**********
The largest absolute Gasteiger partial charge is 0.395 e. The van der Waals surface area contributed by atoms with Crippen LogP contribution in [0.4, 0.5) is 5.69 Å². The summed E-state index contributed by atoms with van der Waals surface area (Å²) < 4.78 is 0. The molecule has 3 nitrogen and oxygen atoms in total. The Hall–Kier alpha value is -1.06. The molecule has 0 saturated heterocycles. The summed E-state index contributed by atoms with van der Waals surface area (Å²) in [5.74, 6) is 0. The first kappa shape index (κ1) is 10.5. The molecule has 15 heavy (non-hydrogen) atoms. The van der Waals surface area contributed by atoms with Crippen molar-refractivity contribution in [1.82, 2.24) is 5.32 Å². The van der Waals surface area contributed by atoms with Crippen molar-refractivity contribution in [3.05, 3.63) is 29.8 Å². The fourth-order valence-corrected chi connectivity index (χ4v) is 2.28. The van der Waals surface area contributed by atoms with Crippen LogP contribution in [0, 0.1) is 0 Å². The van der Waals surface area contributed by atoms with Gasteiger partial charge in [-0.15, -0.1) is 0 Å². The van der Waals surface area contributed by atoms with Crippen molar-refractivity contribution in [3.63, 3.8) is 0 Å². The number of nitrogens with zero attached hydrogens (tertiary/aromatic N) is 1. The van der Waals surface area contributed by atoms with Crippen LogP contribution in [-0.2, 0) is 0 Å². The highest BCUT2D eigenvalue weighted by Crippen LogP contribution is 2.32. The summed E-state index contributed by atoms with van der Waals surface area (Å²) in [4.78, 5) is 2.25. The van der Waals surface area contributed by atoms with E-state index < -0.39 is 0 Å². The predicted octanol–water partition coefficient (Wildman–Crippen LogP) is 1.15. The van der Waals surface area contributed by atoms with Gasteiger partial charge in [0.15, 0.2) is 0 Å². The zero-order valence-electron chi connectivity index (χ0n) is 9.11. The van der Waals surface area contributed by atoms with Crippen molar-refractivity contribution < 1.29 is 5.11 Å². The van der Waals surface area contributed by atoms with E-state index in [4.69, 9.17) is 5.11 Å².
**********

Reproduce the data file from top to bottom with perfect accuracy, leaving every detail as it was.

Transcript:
The largest absolute Gasteiger partial charge is 0.395 e. The van der Waals surface area contributed by atoms with Crippen LogP contribution in [0.4, 0.5) is 5.69 Å². The summed E-state index contributed by atoms with van der Waals surface area (Å²) < 4.78 is 0. The molecule has 3 nitrogen and oxygen atoms in total. The Hall–Kier alpha value is -1.06. The molecule has 0 saturated heterocycles. The summed E-state index contributed by atoms with van der Waals surface area (Å²) in [5.74, 6) is 0. The first kappa shape index (κ1) is 10.5. The molecule has 15 heavy (non-hydrogen) atoms. The van der Waals surface area contributed by atoms with Crippen molar-refractivity contribution in [1.82, 2.24) is 5.32 Å². The van der Waals surface area contributed by atoms with Crippen molar-refractivity contribution in [3.05, 3.63) is 29.8 Å². The fourth-order valence-corrected chi connectivity index (χ4v) is 2.28. The van der Waals surface area contributed by atoms with Crippen LogP contribution in [0, 0.1) is 0 Å². The van der Waals surface area contributed by atoms with Gasteiger partial charge in [-0.15, -0.1) is 0 Å². The van der Waals surface area contributed by atoms with Crippen molar-refractivity contribution in [3.63, 3.8) is 0 Å². The number of nitrogens with zero attached hydrogens (tertiary/aromatic N) is 1. The van der Waals surface area contributed by atoms with Crippen LogP contribution in [-0.2, 0) is 0 Å². The highest BCUT2D eigenvalue weighted by Crippen LogP contribution is 2.32. The summed E-state index contributed by atoms with van der Waals surface area (Å²) in [4.78, 5) is 2.25. The van der Waals surface area contributed by atoms with E-state index < -0.39 is 0 Å². The predicted octanol–water partition coefficient (Wildman–Crippen LogP) is 1.15. The van der Waals surface area contributed by atoms with Gasteiger partial charge in [0.15, 0.2) is 0 Å². The zero-order valence-electron chi connectivity index (χ0n) is 9.11. The van der Waals surface area contributed by atoms with Crippen molar-refractivity contribution < 1.29 is 5.11 Å². The van der Waals surface area contributed by atoms with E-state index in [4.69, 9.17) is 5.11 Å².